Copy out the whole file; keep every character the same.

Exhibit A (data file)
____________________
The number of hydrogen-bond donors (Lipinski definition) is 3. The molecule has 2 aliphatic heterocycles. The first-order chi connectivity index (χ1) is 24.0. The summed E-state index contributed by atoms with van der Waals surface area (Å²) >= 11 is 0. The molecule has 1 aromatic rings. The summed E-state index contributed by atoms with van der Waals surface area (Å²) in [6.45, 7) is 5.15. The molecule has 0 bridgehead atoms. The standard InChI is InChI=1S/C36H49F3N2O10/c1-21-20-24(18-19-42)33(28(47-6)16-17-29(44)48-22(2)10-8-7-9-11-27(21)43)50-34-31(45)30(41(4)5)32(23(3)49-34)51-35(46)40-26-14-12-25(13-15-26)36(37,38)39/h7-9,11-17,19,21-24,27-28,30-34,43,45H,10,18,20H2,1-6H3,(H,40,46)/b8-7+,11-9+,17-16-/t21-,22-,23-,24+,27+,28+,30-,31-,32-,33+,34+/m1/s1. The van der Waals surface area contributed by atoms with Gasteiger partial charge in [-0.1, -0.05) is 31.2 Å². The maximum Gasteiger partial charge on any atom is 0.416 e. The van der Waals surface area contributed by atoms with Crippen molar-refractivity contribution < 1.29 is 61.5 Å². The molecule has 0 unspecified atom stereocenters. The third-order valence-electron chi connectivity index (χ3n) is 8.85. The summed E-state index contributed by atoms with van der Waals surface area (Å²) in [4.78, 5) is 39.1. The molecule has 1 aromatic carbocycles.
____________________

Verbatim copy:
The number of hydrogen-bond donors (Lipinski definition) is 3. The molecule has 2 aliphatic heterocycles. The first-order chi connectivity index (χ1) is 24.0. The summed E-state index contributed by atoms with van der Waals surface area (Å²) >= 11 is 0. The molecule has 1 aromatic rings. The summed E-state index contributed by atoms with van der Waals surface area (Å²) in [6.45, 7) is 5.15. The molecule has 0 bridgehead atoms. The standard InChI is InChI=1S/C36H49F3N2O10/c1-21-20-24(18-19-42)33(28(47-6)16-17-29(44)48-22(2)10-8-7-9-11-27(21)43)50-34-31(45)30(41(4)5)32(23(3)49-34)51-35(46)40-26-14-12-25(13-15-26)36(37,38)39/h7-9,11-17,19,21-24,27-28,30-34,43,45H,10,18,20H2,1-6H3,(H,40,46)/b8-7+,11-9+,17-16-/t21-,22-,23-,24+,27+,28+,30-,31-,32-,33+,34+/m1/s1. The van der Waals surface area contributed by atoms with Gasteiger partial charge in [-0.1, -0.05) is 31.2 Å². The maximum Gasteiger partial charge on any atom is 0.416 e. The van der Waals surface area contributed by atoms with Crippen molar-refractivity contribution < 1.29 is 61.5 Å². The molecule has 0 unspecified atom stereocenters. The third-order valence-electron chi connectivity index (χ3n) is 8.85. The summed E-state index contributed by atoms with van der Waals surface area (Å²) in [4.78, 5) is 39.1. The molecule has 1 aromatic carbocycles.